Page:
Ultimately, be a nice person. I guarantee you’ll gain long term, lovely readers through being kind, thoughtful and helping other bloggers out. It’s what makes the blogging community a amazing thing to be part of!

    My personal thoughts on how to make the blogging community a more civilised place are as follows: act with personal dignity and gravitas. If someone says something you don't agree with question it but do so with moral righteousness but try understanding and empathy too. Never resort to unnecessary insults. Be fair to everyone else (bigger and smaller bloggers alike). Try and be Zen and act in a manner Confucius would consider becoming. Most of all heed the words of Bill and Ted.


  1. This is a really great post. Far too many bloggers worry about follower numbers and freebies.

    I agree with Helen that some 'big' blogs are terrible and some smaller ones have brilliant content and need far more attention. If I could.offer any advice it would be to focus on content and nothing else. If what you produce is good and full of passion then followers will come! x

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  2. Thanks for your comment - I think that's a fair summary of my thoughts too!
    My thoughts are - as long as you enjoy writing then that;s the main thing!

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  3. I've enjoyed reading this post Kieron. It's also nice to see a male blogger in the blogging community as I haven't really seen any about.

    I've only just started blogging but haven't really come across any nastiness. Disagreeing with someone's opinion is fine but there are ways of doing this diplomatically without having to resort to being rude and disrespectful. Sometimes I think it's better not to say anything at all rather than risking offending someone. If you find a blog you don't like, you don't have to read it!

    I don't think bloggers should be in it for the freebies. I'm doing it as a means of being creative and because I like to write and would never expect anyone to send me anything. If I like a product or company I am happy to write about them simply because I like them.

    Donna :-)

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    1. Hi Donna,

      Thanks for your comment - totally agree with the point you made that it only takes a little bit of thought to avoid risking offending folk!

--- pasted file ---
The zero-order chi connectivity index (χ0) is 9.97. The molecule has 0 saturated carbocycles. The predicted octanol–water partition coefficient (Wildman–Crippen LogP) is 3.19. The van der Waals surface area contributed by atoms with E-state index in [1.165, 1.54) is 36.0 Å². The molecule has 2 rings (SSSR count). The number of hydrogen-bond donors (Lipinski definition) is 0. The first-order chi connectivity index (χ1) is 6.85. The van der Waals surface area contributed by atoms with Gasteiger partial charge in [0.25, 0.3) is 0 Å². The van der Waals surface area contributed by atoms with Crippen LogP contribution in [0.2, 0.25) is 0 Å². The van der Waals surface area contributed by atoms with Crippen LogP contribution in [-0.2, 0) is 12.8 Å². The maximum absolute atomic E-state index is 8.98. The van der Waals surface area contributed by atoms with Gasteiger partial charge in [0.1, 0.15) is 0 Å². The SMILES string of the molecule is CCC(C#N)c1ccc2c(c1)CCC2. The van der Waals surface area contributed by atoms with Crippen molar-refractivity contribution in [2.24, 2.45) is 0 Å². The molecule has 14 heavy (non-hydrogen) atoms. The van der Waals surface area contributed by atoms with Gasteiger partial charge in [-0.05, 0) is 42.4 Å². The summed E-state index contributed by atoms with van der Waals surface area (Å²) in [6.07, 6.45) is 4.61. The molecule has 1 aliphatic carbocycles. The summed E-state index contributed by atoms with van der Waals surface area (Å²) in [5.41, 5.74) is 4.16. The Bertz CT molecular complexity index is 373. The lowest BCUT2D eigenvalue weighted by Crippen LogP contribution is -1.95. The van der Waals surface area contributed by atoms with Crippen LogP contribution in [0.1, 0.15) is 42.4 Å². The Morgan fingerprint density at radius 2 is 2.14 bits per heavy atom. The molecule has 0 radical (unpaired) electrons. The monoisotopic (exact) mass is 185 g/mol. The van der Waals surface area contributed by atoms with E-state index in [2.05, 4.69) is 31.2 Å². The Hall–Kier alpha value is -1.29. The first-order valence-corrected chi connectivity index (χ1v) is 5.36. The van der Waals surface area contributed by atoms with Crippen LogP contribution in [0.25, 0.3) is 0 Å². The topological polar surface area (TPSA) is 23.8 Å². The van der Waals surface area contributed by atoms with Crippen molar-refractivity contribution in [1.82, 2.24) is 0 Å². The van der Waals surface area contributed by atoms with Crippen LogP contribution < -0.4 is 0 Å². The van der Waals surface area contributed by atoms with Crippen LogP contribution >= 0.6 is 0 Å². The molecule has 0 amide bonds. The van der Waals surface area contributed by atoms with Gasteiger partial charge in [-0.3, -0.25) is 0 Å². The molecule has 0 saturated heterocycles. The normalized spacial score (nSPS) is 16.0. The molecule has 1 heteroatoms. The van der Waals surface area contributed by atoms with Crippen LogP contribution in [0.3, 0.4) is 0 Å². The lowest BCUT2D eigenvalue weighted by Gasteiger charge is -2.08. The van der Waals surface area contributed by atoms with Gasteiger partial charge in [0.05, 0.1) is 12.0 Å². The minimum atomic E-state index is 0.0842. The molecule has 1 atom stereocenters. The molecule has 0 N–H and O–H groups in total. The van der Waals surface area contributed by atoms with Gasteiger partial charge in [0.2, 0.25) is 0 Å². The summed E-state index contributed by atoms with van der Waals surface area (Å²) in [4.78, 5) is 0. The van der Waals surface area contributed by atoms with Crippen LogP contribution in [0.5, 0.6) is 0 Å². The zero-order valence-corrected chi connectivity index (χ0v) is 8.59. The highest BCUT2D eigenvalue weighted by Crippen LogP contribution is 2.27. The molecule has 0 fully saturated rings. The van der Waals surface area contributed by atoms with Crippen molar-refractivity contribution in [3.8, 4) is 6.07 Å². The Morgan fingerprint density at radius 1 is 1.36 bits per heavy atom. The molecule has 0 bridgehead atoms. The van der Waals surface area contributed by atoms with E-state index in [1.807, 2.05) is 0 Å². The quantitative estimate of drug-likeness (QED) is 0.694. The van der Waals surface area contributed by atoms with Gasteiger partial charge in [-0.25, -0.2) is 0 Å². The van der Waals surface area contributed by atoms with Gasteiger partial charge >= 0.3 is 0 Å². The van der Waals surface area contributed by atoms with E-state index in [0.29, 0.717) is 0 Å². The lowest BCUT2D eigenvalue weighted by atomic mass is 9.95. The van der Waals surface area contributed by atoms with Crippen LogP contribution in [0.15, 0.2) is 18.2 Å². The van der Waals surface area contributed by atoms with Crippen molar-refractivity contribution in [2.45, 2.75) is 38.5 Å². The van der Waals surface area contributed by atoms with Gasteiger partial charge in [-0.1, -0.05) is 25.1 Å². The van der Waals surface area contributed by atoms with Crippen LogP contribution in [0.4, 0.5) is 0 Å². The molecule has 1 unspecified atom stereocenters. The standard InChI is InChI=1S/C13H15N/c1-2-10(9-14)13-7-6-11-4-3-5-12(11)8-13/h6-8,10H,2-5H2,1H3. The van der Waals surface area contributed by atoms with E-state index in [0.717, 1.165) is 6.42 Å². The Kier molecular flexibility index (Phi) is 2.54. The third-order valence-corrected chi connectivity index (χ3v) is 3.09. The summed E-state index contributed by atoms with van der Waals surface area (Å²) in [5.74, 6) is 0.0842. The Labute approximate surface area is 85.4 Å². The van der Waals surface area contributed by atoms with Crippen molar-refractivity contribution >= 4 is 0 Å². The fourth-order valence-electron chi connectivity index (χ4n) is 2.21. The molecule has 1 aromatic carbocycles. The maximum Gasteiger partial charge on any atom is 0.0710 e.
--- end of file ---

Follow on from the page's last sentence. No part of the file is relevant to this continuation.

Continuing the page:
4. Love love love this Kieron! Well done! I completely agree, it costs nothing to be civil and kind to each other. The purpose of a community is to provide support and advice so there's no reason why bloggers should mistreat each other. I've encountered this, especially from what they term as "experienced bloggers" who literally thinks the sun shines out if their backside and I decided that its just not what I need in my life as a blogger and removed myself from any form of association with them. (Besides, my blog looks much nicer and they'll just cramp my style with their nastiness! Haha!)

    At the end of the day, blogging should be fun. It's something you should do because you enjoy it - not to be a ruthless, vicious person that no one likes. Enough said. Marvellous post! :-)

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    1. Hi Ged,

      Thanks for your comments! Glad you like and it is indeed nice to see folk wanting to get along and support each other in the blogging community.
      Sorry you experienced some nastiness and you did right removing your association from them!

  5. This is a great post. It's obvious that in life we can't be friends with everyone, but that doesn't mean we have to get under each others feet. I find the best way to deal with that is the block button. I have people blocked ex boyfriends, ex friends because I don't care for their drama but sadly the block button doesn't always stop them finding ways to interfere with your life.

    It's a shame because there really doesn't need to be negativity, bullying, harassment or bitchiness online, there's enough of it offline as it is. I find bullying online, harassment, cyber-stalking all incredibly cowardly acts. It's better to just keep calm and carry on than to let them bother you and hopefully they'll move on in their own time.

    The blogging community is huge but I'd never avoid attending a meet or speaking to another blogger just because they interact with someone I may not like. That kind of common courtesy should be paramount in this kind of field because no one should miss out.